A few days ago I had the privilege to speak to an old friend who is currently serving on his 5th combat tour in Afghanistan alone (he left his civilian job after 9-11 and joined the military, he has two children and of course his amazing wife). While I was driving down the highway we spoke about the past few years and what has been going on in our lives. As the conversation continued we stumbled onto the topic of elitism. My friend and I have both not only been accused personally but have seen so many comments about it in the press and social media outlets. The definition of elitism is: The belief that certain persons or members of certain classes or groups deserve favored treatment by virtue of their perceived superiority, as in intellect, social status, or financial resources. When I say accused, I mean while in mid conversation concerning the war or the politics behind and how only 1% of this free public has served its nation and how mind blowing that is usually lands me under that title from someone. Not only me, but as I have said my dear friend has heard the same. In the military the world elite means something different to us apparently. I am not saying you have to be the Tier 1 operator running around in cool guy gear, you simply have to do your job to the best of your abilities and looking after your troops…that’s being elite.
I am still trying to figure out how there seems to be two very different implementations of this phrase in our country. There is the one have I just spoken of and the other, let’s take overpaid athletes who are considered elite. Why is this? These are our heroes? These are the people that we envision as elite because they can do what so very few can? Ok…I get it. Then what about the men and women of this country (the 1%’ers as I like to call them) and what they do that so very few can? Elite right? Nope…sorry…apparently too many in the general public think they are not. Yet a football player who is paid a disgusting amount of money to play a child’s game and even sometimes be allowed to act like a child is considered elite.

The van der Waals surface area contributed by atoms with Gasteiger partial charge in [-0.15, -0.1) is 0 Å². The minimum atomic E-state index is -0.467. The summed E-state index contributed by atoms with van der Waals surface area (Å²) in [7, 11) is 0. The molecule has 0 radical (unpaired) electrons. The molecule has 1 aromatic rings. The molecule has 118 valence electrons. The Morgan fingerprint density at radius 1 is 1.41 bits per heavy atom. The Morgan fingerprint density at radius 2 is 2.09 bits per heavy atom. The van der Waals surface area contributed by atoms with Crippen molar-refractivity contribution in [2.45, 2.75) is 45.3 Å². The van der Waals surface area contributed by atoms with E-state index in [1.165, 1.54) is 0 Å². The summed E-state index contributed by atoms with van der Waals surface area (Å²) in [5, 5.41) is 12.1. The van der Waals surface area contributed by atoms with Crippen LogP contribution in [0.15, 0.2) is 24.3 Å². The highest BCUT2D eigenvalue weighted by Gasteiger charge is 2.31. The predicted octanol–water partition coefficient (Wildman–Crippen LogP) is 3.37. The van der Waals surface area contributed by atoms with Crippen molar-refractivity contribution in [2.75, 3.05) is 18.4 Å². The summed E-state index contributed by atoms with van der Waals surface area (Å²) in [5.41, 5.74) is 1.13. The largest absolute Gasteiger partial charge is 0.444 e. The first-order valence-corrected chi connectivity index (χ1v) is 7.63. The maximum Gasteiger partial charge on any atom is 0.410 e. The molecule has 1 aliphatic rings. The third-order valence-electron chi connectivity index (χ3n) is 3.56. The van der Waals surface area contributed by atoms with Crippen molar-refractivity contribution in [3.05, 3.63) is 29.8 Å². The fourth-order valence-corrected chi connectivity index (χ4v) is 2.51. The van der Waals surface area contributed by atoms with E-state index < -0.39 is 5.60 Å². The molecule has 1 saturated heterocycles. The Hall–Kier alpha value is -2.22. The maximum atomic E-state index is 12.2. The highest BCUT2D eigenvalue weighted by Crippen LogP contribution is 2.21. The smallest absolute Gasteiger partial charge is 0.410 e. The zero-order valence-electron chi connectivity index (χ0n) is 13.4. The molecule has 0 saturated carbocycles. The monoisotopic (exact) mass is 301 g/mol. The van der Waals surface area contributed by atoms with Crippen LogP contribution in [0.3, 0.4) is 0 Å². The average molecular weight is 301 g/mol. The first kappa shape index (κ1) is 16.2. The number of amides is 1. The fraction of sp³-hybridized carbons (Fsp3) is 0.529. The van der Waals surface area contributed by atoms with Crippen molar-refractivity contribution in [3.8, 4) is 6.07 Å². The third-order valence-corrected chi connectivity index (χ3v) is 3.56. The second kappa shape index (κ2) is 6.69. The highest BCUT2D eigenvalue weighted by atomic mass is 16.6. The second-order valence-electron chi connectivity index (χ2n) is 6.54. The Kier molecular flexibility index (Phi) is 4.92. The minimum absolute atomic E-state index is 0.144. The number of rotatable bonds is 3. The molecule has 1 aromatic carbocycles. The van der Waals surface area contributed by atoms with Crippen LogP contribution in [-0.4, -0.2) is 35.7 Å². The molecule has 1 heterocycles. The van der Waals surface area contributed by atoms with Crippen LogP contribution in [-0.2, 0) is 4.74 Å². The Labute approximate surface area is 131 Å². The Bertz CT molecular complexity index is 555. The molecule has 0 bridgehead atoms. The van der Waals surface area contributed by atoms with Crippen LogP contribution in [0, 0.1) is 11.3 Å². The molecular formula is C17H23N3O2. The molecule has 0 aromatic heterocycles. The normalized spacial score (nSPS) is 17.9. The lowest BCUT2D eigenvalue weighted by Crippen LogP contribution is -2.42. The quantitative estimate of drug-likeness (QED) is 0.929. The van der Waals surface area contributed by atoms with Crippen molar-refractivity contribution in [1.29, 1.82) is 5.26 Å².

At rallies, coffee shop chatter, social media sites, and even media sites themselves I have read and heard hundreds of times how returning veterans should not be treated like heroes, role models, or elite Americans. How did we get here? How are children in awe of a 6’1 quarterback who has been accused of domestic violence and other interesting charges as a hero and not that PFC from Wyoming who just completed a combat tour, endured a hellish environment and survived just so that athlete can make millions never mind the security of our nation. Even if that PFC didn’t ever leave the FOB (Forward Operating Base), he or she went and did something very few in this country could. I no longer care about FOBBITS or who does what or doesn’t. This is about recognizing that our veterans and current service members are an elite class.
I am not bashing football players (I love the Giants) but any athlete or actor I don’t care. If they are given the privilege of being called elite, then holy hell so should our men and women who are, have or will serve this nation. These are the people that put their country first and not their own safety, financial gain or self interest. We have our fair share of screw ups in the military, but why aren’t children encouraged to serve their country in a capacity like the military or even government work? Why do we look at as if it was a prison sentence? Next time you see a individual who is in uniform or know someone who has served at some point in some capacity, look to your child and say…that’s an elite person!